Najib: I’m not taking selfies, I used handphone as a mirror

Najib: I’m not taking selfies, I used handphone as a mirror

KUALA LUMPUR: Former prime minister Datuk Seri Najib Razak denied taking selfies during court proceedings. He defended himself by claiming that he used his hand phone as a mirror to check his personal appearance.

The issue was raised by ad hoc prosecutor Datuk V. Sithambaram who requested the court to issue a directive or guideline following a widely circulated news report saying Najib had taken selfies during his trial.

Najib’s lead counsel Tan Sri Muhammad Shafee Abdullah stood up and said the report was published by news portal The Edge and had pointed out the reporter who sat at the public gallery.

“From where he (the reporter) was sitting, he seemed to be able to conclude that Najib was taking a selfie and in fact he is able to say (in his story) that Najib looked sad from behind (Najib is sitting in the dock, where the reporter could see Najib from the back).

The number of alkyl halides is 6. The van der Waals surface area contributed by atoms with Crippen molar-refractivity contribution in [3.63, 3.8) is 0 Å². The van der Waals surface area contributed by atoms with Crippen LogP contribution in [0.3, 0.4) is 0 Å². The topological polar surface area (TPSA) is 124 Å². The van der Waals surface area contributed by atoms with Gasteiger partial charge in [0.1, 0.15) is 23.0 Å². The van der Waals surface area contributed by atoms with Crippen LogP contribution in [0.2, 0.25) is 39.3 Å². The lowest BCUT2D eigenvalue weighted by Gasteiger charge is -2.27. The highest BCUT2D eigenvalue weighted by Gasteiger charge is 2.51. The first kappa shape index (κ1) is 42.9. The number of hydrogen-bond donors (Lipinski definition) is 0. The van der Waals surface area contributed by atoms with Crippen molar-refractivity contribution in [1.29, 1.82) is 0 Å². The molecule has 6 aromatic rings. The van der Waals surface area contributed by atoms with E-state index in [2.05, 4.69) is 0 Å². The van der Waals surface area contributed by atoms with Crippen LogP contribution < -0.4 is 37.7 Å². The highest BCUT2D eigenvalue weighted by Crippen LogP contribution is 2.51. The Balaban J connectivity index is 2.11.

“I just asked him (Najib) and he said he never do that as he looked at it as a mirror, because he got something sharp somewhere in his eyebrow,” said Muhammad Shafee before Najib’s trial commenced during the afternoon session before High Court Judge Mohd Nazlan Mohd Ghazali.

Muhammad Shafee stressed that the reporting was not welcomed and described that the reporters (media) had nothing else to write or were bored to follow the proceedings.

“If they wanted to be treated as the fourth estate, they should not behave like estate people,” he added.

Sithambaram replied that the issue before the court was whether a selfie was indeed taken or otherwise.

Muhammad Shafee then requested the court to ask his client on the matter.

Justice Mohd Nazlan : Can we ask him (Najib) whether he did or not taking selfies.

Najib : Yang Arif I used it (handphone) as a mirror to check my personal appearance, that’s all.

Justice Mohd Nazlan then said he accepted Najib’s explanation and reminded all parties that photography and recording were not allowed in court.

“I would like to remind, because a general reminder on the issue had been submitted in this court, I must again emphasise that it is a court rule that any form of recording or photography is not allowed in court.

“If selfies were taken just now, which the accused has said he did not do it, it would be contempt of court,” he said adding that if anyone was caught taking pictures in the open court they would be dealt (with) seriously including (he or she) had to surrender the phone to court.

The judge also said the sanctity of court proceedings must always be respected.

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